My good friend and Army colleague Ray Kimball has a new book that has hit the Amazon bookshelves. The Army Officer’s Guide to Mentoring is the book version of his dissertation, written to support his PhD at Pepperdine this year, about the state of affairs for mentoring in the specifically Army Officer Corps. This is the book I wish that John Chverchko had had available, when I reported in to his unit as a brand new second lieutenant in 1996. Ray doesn’t prescribe what mentoring and coaching in the Army should be, he just does a great job, based on his
I’ve done a lot of stupid things in my day. I did a lot of stupid things in service to the Army. At or near the topic of the list involves the time when I was a lieutenant, of course, and I was tasked to go into a minefield and recover 5,000 gallon field truck that rolled over onto its side there. We like to joke about minefields. They make for good drama. They are fantastic visuals, in movies, on TV – we just saw one on Doctor Who. But I’m not sure people really understand just how amazingly
Alone, I can’t change American culture and this strange relationship we have with guns and ammunition. There are so many different things that America could do, to change the levels of gun violence in America, and the numbers of events of school shootings in our country. But this isn’t small problem, these solutions aren’t tiny ones, either, and I’m afraid that I haven’t come upon one yet that I can implement myself, which will bring national, regional, or cultural change. But what I can do is model the behavior I want to see. The behavior I want to see in
I still love that quote, from George Orwell. It was the title of a column he wrote in 1944, you can read it here. I bring it up because China – the People’s Republic of China, or as it’s also called, Communist China – just celebrated the 70th anniversary of Japan’s surrender and the end of World War II. The Atlantic, and one of my favorite features they do, In Focus, has great photos up that relate to both this topic, and this great quote from Orwell.
I retired from the Army this spring. I didn’t want to. I had more years of service to the national left in me, more cans of whoop-ass, more things I could and wanted to do for the nation, for the Army, for the Soldiers with whom I was having the honor of serving. It wasn’t my choice. The Army said it was time. It’s also that time now when more of my peers are being told the same thing. Thanks, but it’s time to retire. Here are things I learned during my process, things they can and should considering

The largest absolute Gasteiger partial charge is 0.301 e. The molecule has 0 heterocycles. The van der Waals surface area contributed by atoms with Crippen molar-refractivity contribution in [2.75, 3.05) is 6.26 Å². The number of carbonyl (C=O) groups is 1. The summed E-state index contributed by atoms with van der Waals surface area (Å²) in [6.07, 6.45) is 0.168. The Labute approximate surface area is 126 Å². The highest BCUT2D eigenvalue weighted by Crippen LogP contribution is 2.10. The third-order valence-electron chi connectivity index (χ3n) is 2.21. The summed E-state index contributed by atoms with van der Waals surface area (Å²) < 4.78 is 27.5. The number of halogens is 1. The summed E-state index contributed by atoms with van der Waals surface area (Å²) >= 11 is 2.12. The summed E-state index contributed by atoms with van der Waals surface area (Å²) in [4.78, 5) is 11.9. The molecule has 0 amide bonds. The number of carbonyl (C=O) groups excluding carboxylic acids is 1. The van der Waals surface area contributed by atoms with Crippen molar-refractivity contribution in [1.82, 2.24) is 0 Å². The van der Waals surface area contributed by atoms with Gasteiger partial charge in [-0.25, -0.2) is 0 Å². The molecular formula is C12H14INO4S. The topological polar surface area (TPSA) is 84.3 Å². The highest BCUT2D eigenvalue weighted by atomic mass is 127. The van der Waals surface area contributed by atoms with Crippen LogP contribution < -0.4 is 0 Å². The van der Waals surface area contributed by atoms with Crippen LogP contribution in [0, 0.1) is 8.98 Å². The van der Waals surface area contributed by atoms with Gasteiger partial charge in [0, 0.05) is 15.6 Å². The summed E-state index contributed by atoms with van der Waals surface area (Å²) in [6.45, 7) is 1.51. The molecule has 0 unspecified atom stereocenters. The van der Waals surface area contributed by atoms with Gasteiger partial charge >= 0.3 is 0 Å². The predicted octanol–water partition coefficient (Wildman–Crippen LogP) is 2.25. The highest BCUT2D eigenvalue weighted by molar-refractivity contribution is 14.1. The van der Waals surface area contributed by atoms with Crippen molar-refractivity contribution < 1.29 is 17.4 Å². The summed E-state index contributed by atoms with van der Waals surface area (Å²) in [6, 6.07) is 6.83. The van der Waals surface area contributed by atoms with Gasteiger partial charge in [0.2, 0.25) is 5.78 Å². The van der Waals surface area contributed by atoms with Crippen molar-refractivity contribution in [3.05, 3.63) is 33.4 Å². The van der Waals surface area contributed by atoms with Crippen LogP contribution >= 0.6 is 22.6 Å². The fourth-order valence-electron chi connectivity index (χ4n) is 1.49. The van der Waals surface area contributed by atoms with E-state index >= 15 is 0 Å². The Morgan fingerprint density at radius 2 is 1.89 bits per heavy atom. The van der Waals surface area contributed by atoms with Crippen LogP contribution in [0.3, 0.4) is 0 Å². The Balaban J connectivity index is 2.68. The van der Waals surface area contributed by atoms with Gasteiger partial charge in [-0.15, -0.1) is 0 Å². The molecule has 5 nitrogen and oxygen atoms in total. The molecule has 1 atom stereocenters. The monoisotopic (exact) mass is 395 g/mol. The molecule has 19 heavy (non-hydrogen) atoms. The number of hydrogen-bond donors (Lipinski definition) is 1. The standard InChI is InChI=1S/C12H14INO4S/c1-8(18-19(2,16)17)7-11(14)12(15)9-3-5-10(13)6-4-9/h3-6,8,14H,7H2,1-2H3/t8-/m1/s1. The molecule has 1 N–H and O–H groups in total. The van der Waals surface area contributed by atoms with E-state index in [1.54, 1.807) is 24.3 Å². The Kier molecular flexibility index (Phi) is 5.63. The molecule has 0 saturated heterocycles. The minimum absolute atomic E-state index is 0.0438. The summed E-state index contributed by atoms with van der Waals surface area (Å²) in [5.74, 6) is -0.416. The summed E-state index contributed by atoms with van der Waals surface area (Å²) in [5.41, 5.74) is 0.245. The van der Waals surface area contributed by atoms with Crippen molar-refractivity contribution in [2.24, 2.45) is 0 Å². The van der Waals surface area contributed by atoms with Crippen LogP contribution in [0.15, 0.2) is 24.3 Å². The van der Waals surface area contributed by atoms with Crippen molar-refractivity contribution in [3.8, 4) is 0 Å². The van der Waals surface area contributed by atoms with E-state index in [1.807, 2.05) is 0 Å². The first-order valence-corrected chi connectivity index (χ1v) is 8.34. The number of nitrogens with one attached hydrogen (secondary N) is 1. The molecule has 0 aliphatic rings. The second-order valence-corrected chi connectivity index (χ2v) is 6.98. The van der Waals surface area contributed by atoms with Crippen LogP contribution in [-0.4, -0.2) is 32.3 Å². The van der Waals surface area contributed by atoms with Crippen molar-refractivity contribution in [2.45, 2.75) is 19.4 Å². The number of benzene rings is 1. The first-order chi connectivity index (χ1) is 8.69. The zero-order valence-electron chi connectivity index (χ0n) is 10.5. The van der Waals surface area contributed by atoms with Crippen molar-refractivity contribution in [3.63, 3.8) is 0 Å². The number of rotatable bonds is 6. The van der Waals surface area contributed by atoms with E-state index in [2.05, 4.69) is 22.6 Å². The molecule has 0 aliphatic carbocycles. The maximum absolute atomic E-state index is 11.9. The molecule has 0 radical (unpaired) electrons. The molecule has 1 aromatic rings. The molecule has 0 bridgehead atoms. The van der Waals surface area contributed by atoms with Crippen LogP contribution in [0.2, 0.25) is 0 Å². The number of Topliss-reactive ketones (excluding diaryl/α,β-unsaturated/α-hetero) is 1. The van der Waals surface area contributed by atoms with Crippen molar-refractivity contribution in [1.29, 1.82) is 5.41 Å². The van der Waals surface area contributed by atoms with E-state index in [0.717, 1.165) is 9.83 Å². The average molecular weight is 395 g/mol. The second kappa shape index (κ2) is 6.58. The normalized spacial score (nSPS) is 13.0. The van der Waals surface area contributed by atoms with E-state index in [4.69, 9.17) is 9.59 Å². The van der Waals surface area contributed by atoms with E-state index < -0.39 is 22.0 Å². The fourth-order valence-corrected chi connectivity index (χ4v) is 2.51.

That’s it. Today was my last day on active duty in the United States Army. Today is also the 20 year anniversary of the day I signed my enlistment contract, and twenty years and a day after Kristin agreed that we should marry. I think this is where and when I am suppose to wax-nostalgic and blubber on about these twenty years, but today is only a milestone. Things aren’t stopping. There’s still shit to do. We still have great kids to raise. My amazing wife is still by my side, and we have many more adventures ahead of
Megan has an interesting and awesome blog post here, about being a teacher, being an alcoholic, and being public with her addiction. It’s a short but worthwhile read. She talks of the strength of AA, but the fear of being an alcoholic and what the exposure would mean – until now, when she publicly blogs about it. And I totally get it. I have PTSD. I have had it, for coming up on a dozen years. It’s been, for too long, something we don’t talk about. Except – I’ve always talked about mine. And that was deliberate.
The war in Iraq and Syria, being fought between Sunnis and the Shia backed governments there, is at risk for spilling over into the broader region. Americans fear that it’s going to come home to US soil, in the form of either terrorist attacks or the war itself coming to American soil. OK, let’s talk about this.
Why do I still feel like the new guy at the office? A briefer today said, “Next mimeograph, please.” I shit you not.